# Convert 2nd order ode to first order ODES

#### RoyalFlush

Hello,
I have the DE:

$$\displaystyle y''(t) + y = 0$$

with IC's:

$$\displaystyle y'(0) = 1$$hs

$$\displaystyle y(0) = 0$$

If I convert this to a system of 1st order ODES is it just:

$$\displaystyle \frac{dy_1}{dt} = y_2, \ \ \ \frac{dy_2}{dt} = -y_1$$

How about if the DE is:

$$\displaystyle y''(t) + y = \sin(2t)$$ and the same IC's.

Thanks

#### AllanCuz

Hello,
I have the DE:

$$\displaystyle y''(t) + y = 0$$

with IC's:

$$\displaystyle y'(0) = 1$$hs

$$\displaystyle y(0) = 0$$

If I convert this to a system of 1st order ODES is it just:

$$\displaystyle \frac{dy_1}{dt} = y_2, \ \ \ \frac{dy_2}{dt} = -y_1$$

How about if the DE is:

$$\displaystyle y''(t) + y = \sin(2t)$$ and the same IC's.

Thanks
The first question is a second order homogenious equation. We find the roots by computing the characteristic equation.

$$\displaystyle \lambda^2 + 1 = 0$$

Clearly this has the imaginary roots $$\displaystyle -i$$ and $$\displaystyle i$$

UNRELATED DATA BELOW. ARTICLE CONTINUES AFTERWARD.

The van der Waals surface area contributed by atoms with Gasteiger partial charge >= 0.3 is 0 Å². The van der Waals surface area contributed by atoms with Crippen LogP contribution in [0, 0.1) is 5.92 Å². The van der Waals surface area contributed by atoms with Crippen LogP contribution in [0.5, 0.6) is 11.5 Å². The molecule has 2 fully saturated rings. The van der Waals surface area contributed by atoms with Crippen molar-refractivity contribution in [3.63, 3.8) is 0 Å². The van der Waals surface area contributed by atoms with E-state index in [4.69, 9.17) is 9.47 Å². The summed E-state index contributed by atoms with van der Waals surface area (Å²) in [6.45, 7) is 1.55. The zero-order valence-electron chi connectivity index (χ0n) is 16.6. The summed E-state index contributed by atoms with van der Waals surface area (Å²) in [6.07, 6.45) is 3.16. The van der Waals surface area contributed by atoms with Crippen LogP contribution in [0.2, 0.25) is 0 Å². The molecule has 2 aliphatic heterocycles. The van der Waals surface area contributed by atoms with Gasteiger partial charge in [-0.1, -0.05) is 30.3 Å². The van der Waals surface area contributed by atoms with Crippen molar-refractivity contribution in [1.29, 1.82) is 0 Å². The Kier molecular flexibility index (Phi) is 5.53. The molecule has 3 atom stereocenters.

So,

$$\displaystyle y = c_1 e^{-i x} + c_2 e^{ i x }$$

Compute and sub in initial conditions.

The second question can be computed by method of comparing co-efficients (we can also use variation of paramters but co-efficients is easiast here).

For $$\displaystyle y''(t) + y = \sin(2t)$$ the general solution is the solution from question 1 plus the particular solution.

For the particular solution,

Let $$\displaystyle y = Asin(2t) + Bcos(2t)$$

So,

$$\displaystyle y^{ \prime } = 2Acos(2t) -2Bsin(2t)$$

$$\displaystyle y^{ \prime \prime } = -4Acos(2t) - 4Bcos(2t)$$

Subbing into the equation we get,

$$\displaystyle -4Acos(2t) - 4Bcos(2t) + Asin(2t) + Bcos(2t) = sin(2t)$$

$$\displaystyle cos(2t) [ - 4A - 3B ] + Asin(2t) = sin(2t)$$

$$\displaystyle A = 1$$

$$\displaystyle -4 -3B = 0$$

$$\displaystyle B = - \frac{4}{3}$$

And $$\displaystyle y = sin(2t) - \frac{4}{3}cos(2t)$$

• RoyalFlush

#### Prove It

MHF Helper
The first question is a second order homogenious equation. We find the roots by computing the characteristic equation.

$$\displaystyle \lambda^2 + 1 = 0$$

Clearly this has the imaginary roots $$\displaystyle -i$$ and $$\displaystyle i$$